Shrinking King Kong would be really pointless, surely? So Harryhausen must have been thinking of embiggening Frank. Until he saw this one.

    I read a horror comic as a kid that I’ve never been able to trace since. The evil Pretorius-type mad scientist was carrying Dr F’s head around in a hat box, and the head was still alive. “I suspect you’ve somehow given yourself some of your creation’s immortality,” he says. I remember thinking, “Hang on, you SUSPECT???” You’re not FAIRLY SURE?

    Anybody seen this comic?

  9. Randy Cook Says:

    It was O’Brien, not Harryhausen—one of his many unrealized notions.

    His proposal was for King Kong vs. Frankenstein. A producer (named John Beck, according to Wikipedia) told him he could get a studio interested, then took the project to Toho w/o O’Brien’s knowledge… it became KK v Godzilla. Toho seems to have gotten some mileage out of this concept w/ the film cited above… not to mention their other monster grudge matches (admittedly a Universal films innovation, what with their creature stock company shambling around the backlot and squaring off against each other, in different combinations, in film after film).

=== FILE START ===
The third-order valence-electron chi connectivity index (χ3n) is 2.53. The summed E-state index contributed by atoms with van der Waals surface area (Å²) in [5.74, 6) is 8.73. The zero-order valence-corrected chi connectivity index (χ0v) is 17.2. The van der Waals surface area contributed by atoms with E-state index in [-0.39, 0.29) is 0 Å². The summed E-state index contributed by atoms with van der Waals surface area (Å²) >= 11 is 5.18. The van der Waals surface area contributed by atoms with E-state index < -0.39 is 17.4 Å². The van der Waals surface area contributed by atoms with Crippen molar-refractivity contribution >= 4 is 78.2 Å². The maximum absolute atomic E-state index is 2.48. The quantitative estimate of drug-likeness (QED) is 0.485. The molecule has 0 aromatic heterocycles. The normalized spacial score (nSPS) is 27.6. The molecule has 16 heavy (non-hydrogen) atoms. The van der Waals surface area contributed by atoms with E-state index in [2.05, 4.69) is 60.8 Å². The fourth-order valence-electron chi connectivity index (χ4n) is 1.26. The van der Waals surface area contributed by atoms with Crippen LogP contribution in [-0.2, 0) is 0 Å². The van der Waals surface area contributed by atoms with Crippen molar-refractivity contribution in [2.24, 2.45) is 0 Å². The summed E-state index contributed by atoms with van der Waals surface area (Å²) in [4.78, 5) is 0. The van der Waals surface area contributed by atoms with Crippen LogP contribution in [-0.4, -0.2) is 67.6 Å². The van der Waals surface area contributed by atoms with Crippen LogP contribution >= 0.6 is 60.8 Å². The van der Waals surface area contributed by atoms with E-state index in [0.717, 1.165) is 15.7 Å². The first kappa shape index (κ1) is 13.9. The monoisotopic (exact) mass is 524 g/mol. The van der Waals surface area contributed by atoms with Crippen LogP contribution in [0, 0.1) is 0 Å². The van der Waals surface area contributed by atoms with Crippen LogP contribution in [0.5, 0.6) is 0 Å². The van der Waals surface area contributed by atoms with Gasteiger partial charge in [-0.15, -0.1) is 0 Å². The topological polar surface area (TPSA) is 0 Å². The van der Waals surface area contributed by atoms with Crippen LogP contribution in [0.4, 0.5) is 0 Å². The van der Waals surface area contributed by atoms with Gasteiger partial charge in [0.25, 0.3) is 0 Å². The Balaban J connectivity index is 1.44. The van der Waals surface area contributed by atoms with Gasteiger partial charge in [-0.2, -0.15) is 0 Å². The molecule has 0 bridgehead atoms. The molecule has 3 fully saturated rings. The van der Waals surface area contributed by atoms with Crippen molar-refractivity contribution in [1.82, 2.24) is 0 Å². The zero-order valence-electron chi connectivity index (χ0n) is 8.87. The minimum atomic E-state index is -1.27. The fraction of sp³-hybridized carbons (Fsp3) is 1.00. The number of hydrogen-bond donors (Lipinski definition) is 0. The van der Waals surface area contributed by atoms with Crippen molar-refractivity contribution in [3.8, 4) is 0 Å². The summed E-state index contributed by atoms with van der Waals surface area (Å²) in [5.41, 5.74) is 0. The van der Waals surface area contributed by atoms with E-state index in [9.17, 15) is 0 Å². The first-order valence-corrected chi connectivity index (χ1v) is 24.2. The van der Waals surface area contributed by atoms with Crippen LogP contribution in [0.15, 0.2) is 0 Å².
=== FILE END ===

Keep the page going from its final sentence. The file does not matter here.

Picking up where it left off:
Not sure of the accuracy of the Wikipedia article, of course. Ray H told me the same essential story, though, so I assume it to be true—Steven Archer’s book on O’Brien has features some of Obie’s concept sketches, in fact.

  10. Christopher Says:

    as if kid-Frankenstein wasn’t enough…”UH OH!..Baragon!….This was a huge hit with kids in the 60s..Weren’t the Gargantuas supposed to be something of a movieland offspring to this guy..

  11. The sequel might go into more detail about Frank’s relations to the Gargantuas. I’d happily watch that.

    A great shame about Obie being cheated out of the project, as silly as the idea is, I’d love to see a Frankenstein monster animated by him. The jerky movement would make sense in a reanimated corpse and you could do great things with the body parts being out of proportion to one another.